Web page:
reveal even a darker result because they contain evidence of payments received
and done to three firm which in 2012 were publicly identified as Zeta front
businesses operating “narcomines´´ in the State of Coahuila. In 2012 the news
agency Reforma published that the SEIDO was investigating Impulsora JBN,
Perforaciones Tecnicas Industriales and Minera La Mision for being involved in
the operation of several coal mines for a drug trafficking organization in the
State of Coahuila. This organization must have been the Zetas because in 2012
they were the absolute masters of the State. But that was all this news
appeared 8 years ago and were published by every important Mexican newspaper
and agency, but anything leaked after that. No one knows whether the PGR opened
a formal investigation or not (although declarations made by the State
prosecutor Homero Ramos Gloria at the moment revealed that the PGR was involved
in the investigations)

Well, according to a document
called Cuenta Publica 2016 published by the PRODEMI on the same year Impulsora
JBN (the one pointed in 2012 as a Zeta money laundering front) received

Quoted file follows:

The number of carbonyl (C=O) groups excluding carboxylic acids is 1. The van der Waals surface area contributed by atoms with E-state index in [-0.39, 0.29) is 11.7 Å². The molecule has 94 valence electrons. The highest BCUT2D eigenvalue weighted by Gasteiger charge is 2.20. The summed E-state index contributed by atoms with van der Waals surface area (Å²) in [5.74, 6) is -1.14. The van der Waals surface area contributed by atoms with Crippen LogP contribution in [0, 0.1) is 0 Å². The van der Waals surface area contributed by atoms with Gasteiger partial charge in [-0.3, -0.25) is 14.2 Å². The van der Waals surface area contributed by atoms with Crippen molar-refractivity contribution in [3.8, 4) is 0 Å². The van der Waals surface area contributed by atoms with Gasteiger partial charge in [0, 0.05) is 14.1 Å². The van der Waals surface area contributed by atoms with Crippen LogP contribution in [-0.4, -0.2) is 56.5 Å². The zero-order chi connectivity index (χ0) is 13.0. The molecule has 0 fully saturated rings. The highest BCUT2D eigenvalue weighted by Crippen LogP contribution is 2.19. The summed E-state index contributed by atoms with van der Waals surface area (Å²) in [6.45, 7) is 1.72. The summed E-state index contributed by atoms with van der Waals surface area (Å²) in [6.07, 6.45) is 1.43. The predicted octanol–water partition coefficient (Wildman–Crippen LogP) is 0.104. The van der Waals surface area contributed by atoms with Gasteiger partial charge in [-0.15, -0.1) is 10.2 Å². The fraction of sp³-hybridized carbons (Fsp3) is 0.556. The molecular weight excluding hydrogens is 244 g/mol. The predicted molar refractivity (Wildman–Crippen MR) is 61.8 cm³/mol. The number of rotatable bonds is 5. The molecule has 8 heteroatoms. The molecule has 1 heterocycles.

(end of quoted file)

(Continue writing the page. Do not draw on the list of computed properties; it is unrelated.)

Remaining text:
620,096,826.91 MXP, Minera La Mision received 68,753,364.43 MXP and a third
company called Perforaciones Tecnicas Integrales (a very similar name to the
one pointed in 2012 as a Zeta front) received 20,558,874.38 MXP. One quick
fact, the owner of Minera La Mision Basilio Niño Ramos was executed with a
bullet to the head on December 2012 (his corpse presented signs of torture)

Payments done by the PRODEMI in
2016 to two companies which were publicly denounced in 2012 as Zeta front money
laundering businesses

I haven´t heard anyone
complaining about this incredible thing. In fact, it was during the
investigation I undertook for writing this article that I discovered that at
least two of the only three companies publicly exposed as Zeta “narcomines´´
in the State of Coahuila have received money from the PRODEMI and thus from the
Government itself at least until 2016.


By 2012 (1 year after Moreira
left office) the PRODEMI contracts had become so dark that massive rumors about
widespread corruption started leaking out. Moreira´s allegations about the
indirect concerts between Los Zetas top bosses and the CFE through the PRODEMI
subcontracting system was the straw that broke the camel´s back. And although
after a period of 11 months of Interim Government courtesy of Jorge Torres
Lopez (who got captured in 2019 and extradited to Texas were he faces money
laundering charges) Humberto´s brother Ruben won the Governorship and continued
with the PRODEMI hoax scheme for 6 more years no one would buy the scheme after
the Moreira clan left the presidency. In fact destiny as brought some karma for